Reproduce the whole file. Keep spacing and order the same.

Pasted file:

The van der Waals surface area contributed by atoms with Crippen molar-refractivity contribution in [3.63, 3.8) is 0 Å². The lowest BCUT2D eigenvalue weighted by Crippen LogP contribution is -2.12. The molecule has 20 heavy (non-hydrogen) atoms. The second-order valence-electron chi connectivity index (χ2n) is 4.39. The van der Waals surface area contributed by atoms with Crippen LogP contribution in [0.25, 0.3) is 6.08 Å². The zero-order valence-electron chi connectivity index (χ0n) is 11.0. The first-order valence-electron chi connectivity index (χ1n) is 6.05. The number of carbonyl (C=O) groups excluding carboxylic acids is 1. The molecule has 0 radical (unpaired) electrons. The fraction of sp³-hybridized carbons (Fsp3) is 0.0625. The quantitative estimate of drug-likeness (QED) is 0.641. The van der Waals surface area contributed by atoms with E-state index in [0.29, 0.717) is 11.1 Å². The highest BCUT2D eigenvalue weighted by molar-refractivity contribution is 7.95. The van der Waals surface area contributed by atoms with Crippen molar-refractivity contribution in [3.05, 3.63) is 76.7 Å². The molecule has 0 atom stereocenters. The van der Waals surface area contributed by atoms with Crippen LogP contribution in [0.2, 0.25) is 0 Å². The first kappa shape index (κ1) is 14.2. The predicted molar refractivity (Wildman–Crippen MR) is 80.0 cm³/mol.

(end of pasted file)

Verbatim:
The van der Waals surface area contributed by atoms with Crippen molar-refractivity contribution in [3.63, 3.8) is 0 Å². The lowest BCUT2D eigenvalue weighted by Crippen LogP contribution is -2.12. The molecule has 20 heavy (non-hydrogen) atoms. The second-order valence-electron chi connectivity index (χ2n) is 4.39. The van der Waals surface area contributed by atoms with Crippen LogP contribution in [0.25, 0.3) is 6.08 Å². The zero-order valence-electron chi connectivity index (χ0n) is 11.0. The first-order valence-electron chi connectivity index (χ1n) is 6.05. The number of carbonyl (C=O) groups excluding carboxylic acids is 1. The molecule has 0 radical (unpaired) electrons. The fraction of sp³-hybridized carbons (Fsp3) is 0.0625. The quantitative estimate of drug-likeness (QED) is 0.641. The van der Waals surface area contributed by atoms with E-state index in [0.29, 0.717) is 11.1 Å². The highest BCUT2D eigenvalue weighted by molar-refractivity contribution is 7.95. The van der Waals surface area contributed by atoms with Crippen molar-refractivity contribution in [3.05, 3.63) is 76.7 Å². The molecule has 0 atom stereocenters. The van der Waals surface area contributed by atoms with Crippen LogP contribution in [0.2, 0.25) is 0 Å². The first kappa shape index (κ1) is 14.2. The predicted molar refractivity (Wildman–Crippen MR) is 80.0 cm³/mol.